Art Breen and his mother were abandoned by Art's father when he was just an infant. Mary Breen raised Art on her own until he was about 12 years old and she remarried to Ted McGann. Ted is a tough, manly drinker who is intimidating to delicate, young Art. Mary and Ted have two more children and lead a fairly happy life, even though Ted drinks heavily and is prone to violent outbursts. Art never quite fits in to the McGann family and is taken to a Seminary boarding school for high school. In the priesthood, Art comes into his own. He finds a way to relate to people that he never could access before. He still had a hard time dealing with men, but he found the women and children to be delightful and he delighted them. After a long, successful career at several different parishes, Art is in his fifties when he meets and befriends a young woman with a drug addiction. Kath Conlon has some serious problems and a neglected little boy. Art fears for the boys safety and for Kath's and offers free schooling for the child at the parish school. Kath is happy for the help, and Art arranges for a parishioner to get her a decent, cheap apartment. It comes as a great shock to Art and his family when Kath accuses him of molesting her son. As the story plays out, the accusation tests the faith of each member of Art's family, both in their religion, and each other.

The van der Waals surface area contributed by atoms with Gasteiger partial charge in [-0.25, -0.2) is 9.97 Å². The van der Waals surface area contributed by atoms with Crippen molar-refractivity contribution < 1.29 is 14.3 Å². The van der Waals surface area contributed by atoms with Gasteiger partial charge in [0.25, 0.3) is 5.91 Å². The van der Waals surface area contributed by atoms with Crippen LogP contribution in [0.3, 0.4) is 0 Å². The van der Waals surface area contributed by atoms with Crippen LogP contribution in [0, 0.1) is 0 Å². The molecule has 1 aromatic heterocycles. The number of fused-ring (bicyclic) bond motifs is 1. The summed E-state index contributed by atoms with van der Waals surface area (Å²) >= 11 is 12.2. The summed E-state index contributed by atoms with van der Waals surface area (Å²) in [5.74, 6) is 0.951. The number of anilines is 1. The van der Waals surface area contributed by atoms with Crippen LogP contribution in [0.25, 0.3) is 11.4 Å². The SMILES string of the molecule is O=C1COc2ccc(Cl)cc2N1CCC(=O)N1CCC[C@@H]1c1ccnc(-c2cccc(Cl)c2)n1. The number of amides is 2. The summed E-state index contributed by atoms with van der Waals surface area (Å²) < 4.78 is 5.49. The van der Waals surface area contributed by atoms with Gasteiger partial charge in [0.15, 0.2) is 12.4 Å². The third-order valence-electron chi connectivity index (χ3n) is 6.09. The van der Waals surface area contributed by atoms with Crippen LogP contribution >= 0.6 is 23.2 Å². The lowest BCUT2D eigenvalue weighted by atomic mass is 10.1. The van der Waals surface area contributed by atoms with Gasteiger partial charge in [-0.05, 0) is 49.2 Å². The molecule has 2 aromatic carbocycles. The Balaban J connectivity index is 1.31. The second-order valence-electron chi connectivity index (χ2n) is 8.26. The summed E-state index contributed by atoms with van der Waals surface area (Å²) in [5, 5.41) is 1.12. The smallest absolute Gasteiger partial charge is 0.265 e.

Faith is written from multiple perspectives and spans several decades in the telling. Jennifer Haigh does an excellent job of capturing the feeling of the Irish Catholic experience in Boston. The honest analysis of the crisis of the pedophile priest controversy and how it has impacted the faith and futures of individuals and families is well-worth writing about. Definitely a thought-provoking story.